THE HARDEST THING for any government to do is to pay attention to the long term. The system creates incentives for politicians to focus on short-term solutions and ignore long-term outlooks. The inability to look beyond this morning's political fight defines the dysfunctional entity that passes for a federal government, and it has crept into our state politics as well.
Policy is made by elected officials, usually in two-year increments. Things that will turn out beneficial five or six years from now are of less interest. The federal budget is case study in this short-term thinking. There is no requirement to balance the budget, so politicians don't. As a result, the country's debt has grown every year since 1957. It grew from $5.8 trillion to $16.9 trillion just in the last 12 years.
The benefits of balancing the budget would accrue over time, but the pain would be immediate.
Federal politicians are incapable of balancing the budget because they don't have to. At the state level, we have to. But even with that restraint, some decisions are passed off.
An example of state budget cutting was the 2011 state budget. One elected official explained to me: "We spent every dime had. We just didn't spend any we didn't have." Whatever cuts were made were dictated not by a policy choice, but by budget necessity. Once revenue was determined, every dime was spent, but no more.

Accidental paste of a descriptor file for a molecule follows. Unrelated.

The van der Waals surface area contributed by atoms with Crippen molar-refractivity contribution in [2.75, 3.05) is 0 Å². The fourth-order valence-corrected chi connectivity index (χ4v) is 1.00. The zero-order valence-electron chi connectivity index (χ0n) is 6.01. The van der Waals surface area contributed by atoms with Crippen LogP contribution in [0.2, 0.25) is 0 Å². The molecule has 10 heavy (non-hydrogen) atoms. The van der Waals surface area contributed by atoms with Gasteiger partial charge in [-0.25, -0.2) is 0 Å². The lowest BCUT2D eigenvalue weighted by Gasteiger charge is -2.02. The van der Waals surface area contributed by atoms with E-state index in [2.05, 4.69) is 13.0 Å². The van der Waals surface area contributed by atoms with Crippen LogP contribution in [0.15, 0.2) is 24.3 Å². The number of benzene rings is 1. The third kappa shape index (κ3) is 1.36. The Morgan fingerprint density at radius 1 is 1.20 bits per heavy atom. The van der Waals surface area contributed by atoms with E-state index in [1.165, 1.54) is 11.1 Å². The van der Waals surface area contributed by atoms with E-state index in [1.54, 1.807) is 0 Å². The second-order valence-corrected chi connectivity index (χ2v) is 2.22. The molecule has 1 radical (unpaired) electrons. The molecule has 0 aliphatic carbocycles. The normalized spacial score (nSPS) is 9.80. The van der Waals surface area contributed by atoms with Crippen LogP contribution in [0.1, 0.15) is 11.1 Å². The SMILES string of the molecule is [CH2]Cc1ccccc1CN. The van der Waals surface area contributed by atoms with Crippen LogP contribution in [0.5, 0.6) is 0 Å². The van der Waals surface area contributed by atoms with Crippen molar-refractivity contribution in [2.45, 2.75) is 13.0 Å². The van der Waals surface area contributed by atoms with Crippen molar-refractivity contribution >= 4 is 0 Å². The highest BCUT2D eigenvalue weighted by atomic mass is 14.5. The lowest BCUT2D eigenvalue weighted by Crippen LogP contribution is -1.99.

Previous budgets spent more through the introduction of borrowing and two federal bailout programs for states. Those sources were gone, and the budget had to come back to reality.
There are two areas, though, were the incentives don't align: state debt and infrastructure.
The state's debt skyrocketed in the period from 2007-2011 after having been steady for more than a decade under governors of both parties. The debt explosion saw the state's debt climb from $654 million to $939 million in just four years. New Hampshire's debt is still good by national standards, and the growth has slowed since. But it was easier for some politicians to borrow money than not to spend it.
Transportation spending also presents an incentive problem. In general terms, we don't raise enough money to pay for maintaining the current transportation system. Gas tax receipts are almost identical to what they were 10 years ago before adjusting for inflation, even though spending has increased 72 percent. Gimmicks have made up the difference. The turnpike paid $100 million to the highway fund for a few miles of highway and accelerated the payments over a few years. In addition, a temporary and regressive motor vehicle surcharge plus a one-time federal stimulus grant plugged holes temporarily.
The difficulty is that bridges last 75 to 100 years and no one can campaign on "we completed routine maintenance that will extend the bridge's life to 2040."
Sound fiscal management is boring and boring doesn't win elections. I wish it did.
Charles M. Arlinghaus is president of the Josiah Bartlett Center for Public Policy, a free-market think tank in Concord.